Malcolm’s day, yesterday, involved a jaunt to the ExCeL Centre (which must qualify as one of the more obtuse uses of cApItaLs going) for the Grand Designs Expo.
Malcolm freely confesses he is an addict of the Channel 4 programme — described on wikipedia as “a programme covering unusual and elaborate architectural homebuilding projects” — and Kevin McCloud. It all seems to come down to “how, given only a pile of straw bales and some imported Italian fenestration, we created a Palladian villa for the twenty-first century”. Definitely property-porn, and highly addictive.
The expo is Ideal Home for the epicene bourgeoisie. Much of it involves what Malcolm’s mother characterised as “more money than sense”. Over the years it has provided Redfellow Hovel with roof insulation and a nifty loft ladder. What is clear, however, is that the Great British Recession is hitting even this market demographic: this year a considerable space is devoted to electric cars.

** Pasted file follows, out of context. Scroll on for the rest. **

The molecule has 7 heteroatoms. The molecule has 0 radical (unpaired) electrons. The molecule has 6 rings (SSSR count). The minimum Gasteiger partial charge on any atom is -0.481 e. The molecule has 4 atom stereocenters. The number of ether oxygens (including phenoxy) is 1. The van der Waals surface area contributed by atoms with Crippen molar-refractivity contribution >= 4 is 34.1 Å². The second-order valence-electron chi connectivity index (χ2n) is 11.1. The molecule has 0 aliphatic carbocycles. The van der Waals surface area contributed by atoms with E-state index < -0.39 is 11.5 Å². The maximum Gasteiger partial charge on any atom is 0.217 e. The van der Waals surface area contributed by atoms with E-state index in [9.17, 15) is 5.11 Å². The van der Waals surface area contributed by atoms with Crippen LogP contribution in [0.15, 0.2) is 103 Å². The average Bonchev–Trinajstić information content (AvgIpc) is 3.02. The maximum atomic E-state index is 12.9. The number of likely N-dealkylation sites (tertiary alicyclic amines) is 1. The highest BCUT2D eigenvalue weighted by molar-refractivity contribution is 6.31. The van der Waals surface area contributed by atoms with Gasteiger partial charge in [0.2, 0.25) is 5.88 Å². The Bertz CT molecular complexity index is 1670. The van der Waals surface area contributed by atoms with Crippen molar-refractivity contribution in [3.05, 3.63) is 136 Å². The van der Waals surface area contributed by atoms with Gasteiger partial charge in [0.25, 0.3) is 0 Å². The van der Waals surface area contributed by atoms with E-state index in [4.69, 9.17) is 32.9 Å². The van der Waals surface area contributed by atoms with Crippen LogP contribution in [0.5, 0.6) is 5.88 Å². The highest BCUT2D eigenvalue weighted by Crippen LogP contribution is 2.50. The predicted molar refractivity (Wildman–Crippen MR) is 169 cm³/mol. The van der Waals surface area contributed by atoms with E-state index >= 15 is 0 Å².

Not by Boris
Getting to ExCeL , by public transport, from Norf Lunnun used to involve a convoluted passage via several underground lines and the Docklands Light Railway. We now have the revived, renewed East London Line, from Highbury & Islington, all the way to West Croydon and Crystal Palace. So it’s change at Shoreditch; and it works a treat. Those Class 378 electric multiple-units are nifty, too — though looking the length of a train, with no “proper” carriage divisions is a small eye-opener.
Thank you, Mayor Ken Livingstone, and those dear, dead enlightened days when Transport for London was more interested in shifting people than in vanity buses and perpetual fares increases.